By Moriah Hope and Kayla Lofton
Photography by: Shaunti LallyiAm
If we could shift one thing about the festival scene, it would be the over-consumption of alcohol and other substances. Dabbling with mind-altering substances is a sensitive spiritual matter, one not to be messed with. We are aware of the healing that can occur through plant medicines, but in order for us to come together and truly UNIFY, we must arrive to the collective with great clarity and centeredness.
Spirituality. Sobriety. Health. Transformation.
These words embody the founding principles of the first annual Unify Festival in Santa Fe, New Mexico. On a warm weekend in September, participants shared in Unify’s medicines of choice:
Clean water, organic food, prayer, song and dance, community, and ceremony.
Reverence, respect and appreciation for the Indigenous people of the southwest are at the core of Unify’s ethos. The Tewa Dancers of the North offered the opening ceremony, a beautiful traditional dance called the Eagle Dance. In Tewa tradition, song and dance are inextricably interwoven. Each song is a prayer. Each sound informs the movement. Each movement carries meaning. This philosophy reminds me of a quote by a Native performer at Unify:
“They say to dance like nobody is watching. I think that implies we are afraid or ashamed to dance in front of people. I say dance like everybody is watching. Dance like your children are watching, your ancestors, your family. Dance for those who are hurting… Let every step be a prayer for humanity! Most of all dance for the Creator, who breathed into your soul so you may celebrate this gift of life!”
-Supaman, Crow Nation hip-hop artist
Amongst the stacked line up were a few Shakti Journal favorites including Ayla Nereo (past Shakti Journal Cover Warrior!) Yaima, Lily Fangz, Chances R Good, and One Tribe. (Check out our Muses of Musical Medicine section for an exclusive interview with the One Tribe crew.) Families, travelers, artists and activists who flocked to the gathering were truly raised and spiritually fortified by the messages in the music.
We stumbled upon a musician that we’ve been tuning in to almost every single day since we discovered him. ‘Momentology,’ fueled by artist Patrick Kiebzak, “…is an expansive project blending rich layers of organic soundscapes with elements of live instrumentation and vibrational healing frequencies. Patrick’s vision is an awakened world through invigorating and nourishing musical journeys.” Learn more about his project at www.momentology.guru.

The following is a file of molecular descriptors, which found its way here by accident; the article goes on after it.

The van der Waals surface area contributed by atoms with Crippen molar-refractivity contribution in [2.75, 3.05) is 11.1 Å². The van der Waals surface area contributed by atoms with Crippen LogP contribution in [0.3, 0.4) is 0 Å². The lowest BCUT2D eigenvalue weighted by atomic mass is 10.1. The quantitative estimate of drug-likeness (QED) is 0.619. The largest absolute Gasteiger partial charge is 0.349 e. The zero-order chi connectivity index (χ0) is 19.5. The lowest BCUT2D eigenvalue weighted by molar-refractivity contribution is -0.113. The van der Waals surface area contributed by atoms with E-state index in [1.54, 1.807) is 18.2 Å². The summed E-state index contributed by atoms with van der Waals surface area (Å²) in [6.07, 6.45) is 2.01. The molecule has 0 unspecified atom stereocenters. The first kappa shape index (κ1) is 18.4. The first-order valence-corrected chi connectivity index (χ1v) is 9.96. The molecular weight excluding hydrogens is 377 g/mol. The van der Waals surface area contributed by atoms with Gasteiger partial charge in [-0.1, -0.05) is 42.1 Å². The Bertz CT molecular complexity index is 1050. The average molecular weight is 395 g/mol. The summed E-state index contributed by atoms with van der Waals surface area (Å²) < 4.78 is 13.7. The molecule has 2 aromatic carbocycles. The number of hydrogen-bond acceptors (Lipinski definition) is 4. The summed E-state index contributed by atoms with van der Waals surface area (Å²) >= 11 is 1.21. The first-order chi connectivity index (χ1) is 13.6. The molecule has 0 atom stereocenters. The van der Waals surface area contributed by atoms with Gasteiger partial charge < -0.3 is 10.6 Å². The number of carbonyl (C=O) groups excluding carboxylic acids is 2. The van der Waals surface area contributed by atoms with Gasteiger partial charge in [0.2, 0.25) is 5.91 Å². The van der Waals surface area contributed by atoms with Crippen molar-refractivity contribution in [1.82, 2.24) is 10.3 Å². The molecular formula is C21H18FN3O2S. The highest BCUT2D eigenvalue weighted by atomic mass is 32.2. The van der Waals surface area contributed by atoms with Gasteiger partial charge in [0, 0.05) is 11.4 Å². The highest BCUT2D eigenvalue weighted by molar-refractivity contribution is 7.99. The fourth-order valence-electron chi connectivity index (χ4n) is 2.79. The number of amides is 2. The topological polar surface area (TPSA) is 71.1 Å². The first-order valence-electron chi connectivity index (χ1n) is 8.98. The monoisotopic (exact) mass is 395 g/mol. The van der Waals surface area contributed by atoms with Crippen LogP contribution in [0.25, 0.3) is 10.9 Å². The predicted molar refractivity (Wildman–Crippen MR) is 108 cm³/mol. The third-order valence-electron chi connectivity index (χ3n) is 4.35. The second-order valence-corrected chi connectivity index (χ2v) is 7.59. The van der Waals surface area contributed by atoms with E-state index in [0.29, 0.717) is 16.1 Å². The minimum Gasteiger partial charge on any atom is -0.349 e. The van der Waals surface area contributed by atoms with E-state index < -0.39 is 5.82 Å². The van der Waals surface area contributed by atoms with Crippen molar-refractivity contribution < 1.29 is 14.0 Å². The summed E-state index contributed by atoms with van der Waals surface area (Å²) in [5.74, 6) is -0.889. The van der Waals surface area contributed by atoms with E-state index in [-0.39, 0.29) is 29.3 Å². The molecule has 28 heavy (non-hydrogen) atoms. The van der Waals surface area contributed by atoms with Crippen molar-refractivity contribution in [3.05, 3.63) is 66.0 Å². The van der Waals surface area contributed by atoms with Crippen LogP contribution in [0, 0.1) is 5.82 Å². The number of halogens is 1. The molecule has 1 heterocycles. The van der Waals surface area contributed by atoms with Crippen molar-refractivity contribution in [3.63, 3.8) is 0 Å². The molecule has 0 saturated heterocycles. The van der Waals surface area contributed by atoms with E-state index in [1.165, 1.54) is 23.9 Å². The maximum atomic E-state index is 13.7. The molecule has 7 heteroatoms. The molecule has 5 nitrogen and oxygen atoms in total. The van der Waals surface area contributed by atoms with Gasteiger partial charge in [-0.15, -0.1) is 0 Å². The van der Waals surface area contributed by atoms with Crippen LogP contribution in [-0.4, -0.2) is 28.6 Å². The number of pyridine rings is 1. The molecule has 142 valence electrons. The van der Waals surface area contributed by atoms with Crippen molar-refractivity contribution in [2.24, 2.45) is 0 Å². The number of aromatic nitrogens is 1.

Workshops and Councils
Cultivating a relationship with Mother Earth was a common workshop theme. “The Wild Wisdom of Weeds” lead by Katrina Blair taught us how to forage wild foods in our own local communities through a highly informative guided herb walk.
We learned that Katrina had decided right after high school to camp for the summer with the intention of living off the land, consuming primarily the wild foods that were around her. Living this way, she was able to connect to the land and the wisdom it has to teach us. She went on to say, “When we ingest the wild food around us we are ingesting the evolution of hundreds of years of plant wisdom into our body.” Her wisdom solidified the saying “You are what you eat!”
We ended the foraging experience by making a delicious green juice from the herbs we had gathered. Turtle Lake Refuge, a non-profit ran by Katrina in Durango, CO, provided the bicycle-powered blender.
Rainbow Lightning Children’s Village held a phenomenal Peace Sticks Ceremony workshop. Participants partnered and passed sticks back and forth between one another, co-creating a rhythmic cycle while maintaining eye contact. This workshop brought children and adults together with eye-gazing as a vehicle for profound connection.
A council meeting was held in the Visionary Village to support Standing Rock, particularly the movement’s original camp, Sacred Stone. Founded by Ladonna Bravebull Allard, Sacred Stone Camp assembled in response to the invasive Dakota Access Pipeline project being illegally constructed under the Missouri River and through land belonging to the Standing Rock Sioux Indians. Indigenous elders and others committed to the protection of clean water for future generations came together to pray and organize assistance efforts for the camp. Sacred Stone Camp has been preparing for winter by building permanent structures that will become part of a self-sustaining ‘eco-village.’
The Fire Burns On…
Unify stoked the fires of our souls. Every workshop embodied prayer and intention. Every performance dove straight into the heart of the audience. We were encouraged to honor and listen to the wisdom of the elders. Most importantly, we were reminded of the seeds we are planting in our children. We must help them flourish and give them the tools to cultivate the evolution needed on Earth. We all left filled with inspiration and the knowingness that we each have a sacred responsibility to care for this world.
In the words of producer Nathan Crane, “Unify Fest is a new transformational festival dedicated to bringing people together to support organic, healthy, sober, conscious, spiritual, sustainable living.” They have succeeded.